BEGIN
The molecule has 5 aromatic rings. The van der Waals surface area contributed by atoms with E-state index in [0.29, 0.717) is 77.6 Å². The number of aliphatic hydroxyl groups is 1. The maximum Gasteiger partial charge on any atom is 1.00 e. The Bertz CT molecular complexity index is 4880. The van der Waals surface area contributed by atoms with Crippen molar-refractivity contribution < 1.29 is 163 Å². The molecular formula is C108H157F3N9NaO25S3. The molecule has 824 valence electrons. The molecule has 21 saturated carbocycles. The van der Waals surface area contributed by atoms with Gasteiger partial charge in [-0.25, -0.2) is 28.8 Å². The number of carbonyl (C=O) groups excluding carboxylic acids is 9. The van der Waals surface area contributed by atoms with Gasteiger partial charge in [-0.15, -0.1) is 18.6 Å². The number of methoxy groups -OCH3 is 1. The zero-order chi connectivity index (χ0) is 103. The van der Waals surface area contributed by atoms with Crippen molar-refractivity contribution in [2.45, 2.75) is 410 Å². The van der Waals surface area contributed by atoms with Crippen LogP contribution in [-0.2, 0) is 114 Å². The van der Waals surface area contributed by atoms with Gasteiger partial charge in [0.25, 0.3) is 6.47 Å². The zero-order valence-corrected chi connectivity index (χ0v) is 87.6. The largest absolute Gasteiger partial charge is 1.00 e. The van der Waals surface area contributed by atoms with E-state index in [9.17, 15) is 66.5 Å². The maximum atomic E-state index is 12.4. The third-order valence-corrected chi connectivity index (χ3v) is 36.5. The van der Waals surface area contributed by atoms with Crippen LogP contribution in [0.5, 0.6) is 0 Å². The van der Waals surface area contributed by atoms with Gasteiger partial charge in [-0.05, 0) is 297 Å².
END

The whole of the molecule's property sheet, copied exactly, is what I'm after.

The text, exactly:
The molecule has 5 aromatic rings. The van der Waals surface area contributed by atoms with E-state index in [0.29, 0.717) is 77.6 Å². The number of aliphatic hydroxyl groups is 1. The maximum Gasteiger partial charge on any atom is 1.00 e. The Bertz CT molecular complexity index is 4880. The van der Waals surface area contributed by atoms with Crippen molar-refractivity contribution < 1.29 is 163 Å². The molecular formula is C108H157F3N9NaO25S3. The molecule has 824 valence electrons. The molecule has 21 saturated carbocycles. The van der Waals surface area contributed by atoms with Gasteiger partial charge in [-0.25, -0.2) is 28.8 Å². The number of carbonyl (C=O) groups excluding carboxylic acids is 9. The van der Waals surface area contributed by atoms with Gasteiger partial charge in [-0.15, -0.1) is 18.6 Å². The number of methoxy groups -OCH3 is 1. The zero-order chi connectivity index (χ0) is 103. The van der Waals surface area contributed by atoms with Crippen molar-refractivity contribution in [2.45, 2.75) is 410 Å². The van der Waals surface area contributed by atoms with Crippen LogP contribution in [-0.2, 0) is 114 Å². The van der Waals surface area contributed by atoms with Gasteiger partial charge in [0.25, 0.3) is 6.47 Å². The zero-order valence-corrected chi connectivity index (χ0v) is 87.6. The largest absolute Gasteiger partial charge is 1.00 e. The van der Waals surface area contributed by atoms with E-state index in [9.17, 15) is 66.5 Å². The maximum atomic E-state index is 12.4. The third-order valence-corrected chi connectivity index (χ3v) is 36.5. The van der Waals surface area contributed by atoms with Crippen LogP contribution in [0.5, 0.6) is 0 Å². The van der Waals surface area contributed by atoms with Gasteiger partial charge in [-0.05, 0) is 297 Å².